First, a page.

Donegal All Ireland winner Eamon McGee opens up on anxiety, panic attacks and 'a dangerous relationship with alcohol'
DONEGAL’S 2012 All-Ireland winner Eamon McGee has opened up on his former struggles with anxiety, panic attacks and alcohol.
McGee, who announced his inter-county retirement last year, was speaking with former Cavan goalkeeper Alan O’Mara on the latest Real Talks podcast.
McGee admits that he was “renowned more as a partier than a footballer” for a period during the 2000s.
He made his Donegal senior debut in 2004 but found it difficult to adapt to life as an inter-county footballer.
He explained: “I think it was apparent that I struggled off the field and as a result of that, I struggled on the field, too.
“For me, it was just culture at the time. The lads all enjoyed the pints, didn’t take things too seriously.
“It suited me but none of the lads suffered from anxiety attacks or panic attacks or they didn’t develop a dangerous relationship with alcohol.
“That was part of what happened to me. All them lads grew out of that, I never grew out of that phase then. That’s where I was at.
A big enough social scene was a big part of it and unfortunately, I had other things going on in the background, too. When you add that in, it was just a bad combination. It wasn’t conducive to an elite athlete.
“For me, buses was a big one. I’m sitting on the bus sweating, on the way to college. You don’t want anyone else to know. You’re jittery, it was a wild struggle to hide it. You’re thinking you’re going to die here, you’re going to have a heart attack on a bus. It’s tight stuff.”
McGee also reveals how he was “sceptical” about Jim McGuinness, following the All-Ireland winning manager’s appointment in 2010.
Defender McGee also explains how he went drinking after meeting McGuinness first, and was then dropped.
He said: “When Jim McGuinness came in initially, he’s on about winning All-Irelands.
"I was very sceptical of him, he dropped me from the panel for the first few months because from my initial meeting with him, I says ‘Jesus, I’m away for a few pints here. He got word of it, he said ‘Jesus I don’t like this, this is the old Donegal, this isn’t the Donegal I want to be part of.
“He dropped me, thankfully he asked me back but the Donegal team, pre-Jim, and the Donegal team I ended up with, they’re two totally different animals.
“It’s hard to explain until you experience it but it’s night and day, polar opposites of each other.”
McGee finally called time on an inter-county career that spanned 13 years but admits that he struggled to fill the void for a period after that.
He reflected: “Life’s good now. At the time, when I retired, I probably didn’t really know the massive decision that I’d made. It wasn’t until it was about two or three months afterwards, I went through a downer, whatever you want to call it.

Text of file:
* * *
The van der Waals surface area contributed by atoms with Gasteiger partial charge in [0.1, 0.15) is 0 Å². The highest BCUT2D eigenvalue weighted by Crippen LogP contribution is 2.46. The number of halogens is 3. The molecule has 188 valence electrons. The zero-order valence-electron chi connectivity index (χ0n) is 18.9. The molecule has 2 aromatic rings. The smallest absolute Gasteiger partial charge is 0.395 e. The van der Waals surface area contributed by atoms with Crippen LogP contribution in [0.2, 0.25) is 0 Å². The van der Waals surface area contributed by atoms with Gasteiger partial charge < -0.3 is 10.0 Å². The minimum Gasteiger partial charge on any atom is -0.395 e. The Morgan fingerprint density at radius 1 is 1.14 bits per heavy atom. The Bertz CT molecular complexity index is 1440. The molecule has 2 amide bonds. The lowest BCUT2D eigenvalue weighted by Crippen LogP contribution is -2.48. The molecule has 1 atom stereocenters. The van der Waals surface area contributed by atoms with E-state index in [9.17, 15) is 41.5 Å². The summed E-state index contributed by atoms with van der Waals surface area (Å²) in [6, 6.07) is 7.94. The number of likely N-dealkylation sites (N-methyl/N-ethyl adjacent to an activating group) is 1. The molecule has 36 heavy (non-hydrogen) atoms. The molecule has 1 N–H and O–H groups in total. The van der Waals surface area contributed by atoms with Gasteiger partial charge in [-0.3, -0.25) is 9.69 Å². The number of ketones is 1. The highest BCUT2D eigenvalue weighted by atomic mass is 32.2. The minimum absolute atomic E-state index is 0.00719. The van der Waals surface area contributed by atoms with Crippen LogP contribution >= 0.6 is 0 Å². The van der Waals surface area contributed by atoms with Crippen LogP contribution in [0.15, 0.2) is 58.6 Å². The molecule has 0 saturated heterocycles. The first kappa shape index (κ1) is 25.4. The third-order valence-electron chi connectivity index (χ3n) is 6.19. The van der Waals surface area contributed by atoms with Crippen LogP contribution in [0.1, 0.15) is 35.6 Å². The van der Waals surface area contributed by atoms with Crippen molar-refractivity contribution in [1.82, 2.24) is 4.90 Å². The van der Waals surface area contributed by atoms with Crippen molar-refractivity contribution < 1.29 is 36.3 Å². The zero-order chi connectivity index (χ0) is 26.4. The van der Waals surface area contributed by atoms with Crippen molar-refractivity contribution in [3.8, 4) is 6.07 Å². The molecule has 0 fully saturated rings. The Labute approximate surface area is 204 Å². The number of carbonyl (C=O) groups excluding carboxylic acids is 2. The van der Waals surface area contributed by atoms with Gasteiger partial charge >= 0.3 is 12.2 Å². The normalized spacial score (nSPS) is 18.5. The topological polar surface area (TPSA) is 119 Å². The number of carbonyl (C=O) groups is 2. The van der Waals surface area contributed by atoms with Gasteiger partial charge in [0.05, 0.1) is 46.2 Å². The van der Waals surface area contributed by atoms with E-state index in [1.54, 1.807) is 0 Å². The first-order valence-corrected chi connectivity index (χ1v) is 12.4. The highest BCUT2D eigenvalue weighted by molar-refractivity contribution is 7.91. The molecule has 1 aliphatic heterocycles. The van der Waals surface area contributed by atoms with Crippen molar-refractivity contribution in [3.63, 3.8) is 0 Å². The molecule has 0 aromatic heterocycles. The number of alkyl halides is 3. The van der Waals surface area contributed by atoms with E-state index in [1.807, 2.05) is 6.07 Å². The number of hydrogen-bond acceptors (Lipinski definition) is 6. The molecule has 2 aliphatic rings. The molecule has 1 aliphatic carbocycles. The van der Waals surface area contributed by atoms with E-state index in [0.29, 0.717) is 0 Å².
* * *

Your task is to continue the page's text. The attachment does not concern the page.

“I was in bad form, I struggled with that whole identity as a Gaelic footballer and an athlete. I definitely struggled with it. I think that happens to everybody. Some people have the tools to deal with it better than others. I’m in a far better spot (now).”
McGee also speaks about the adjustment to life after inter-county football.
“Small things, you’re going to the gym and you’re paying for your gym membership.
“It was the first time in 15 years I had to pay for a pair of shorts.
Your diet…you can eat as much chocolate as you want and not feel shit after eating a bar of chocolate, thinking ‘Jesus, I must work harder tonight to work that off.’
“It’s like a teenager when he suddenly finds himself in college. There’s this massive freedom and he doesn’t know what to do with it.”
At the end of that difficult spell following his retirement announcement, McGee freely admits that “I was a nightmare to live with.”
He added: “From an early stage of my career, I would have struggled in terms of the mental health side of it. I’d have made a lot of wrong decisions.
"I thought I had come through that but I could see old behaviours coming back. I had to go back to the tools that I had acquired during that time and try to work my way out of it.
“But for two months I did nothing, I didn’t fill the void, I’ve already filled it with old habits, bad habits.
“I probably reverted back to, not completely but parts of me, old behaviours creeping up.
“Joanne (his partner) had to pull me up and said ‘listen, you go back and do something in the gym’ or ‘you get back and do what got you into good form in the first place.’
"You have to try and fill that void but me being me, I didn’t listen to her at the start. I knew it all. The form got bad, I had to try and get a more balanced lifestyle here. I got back to using those tools I had acquired.”
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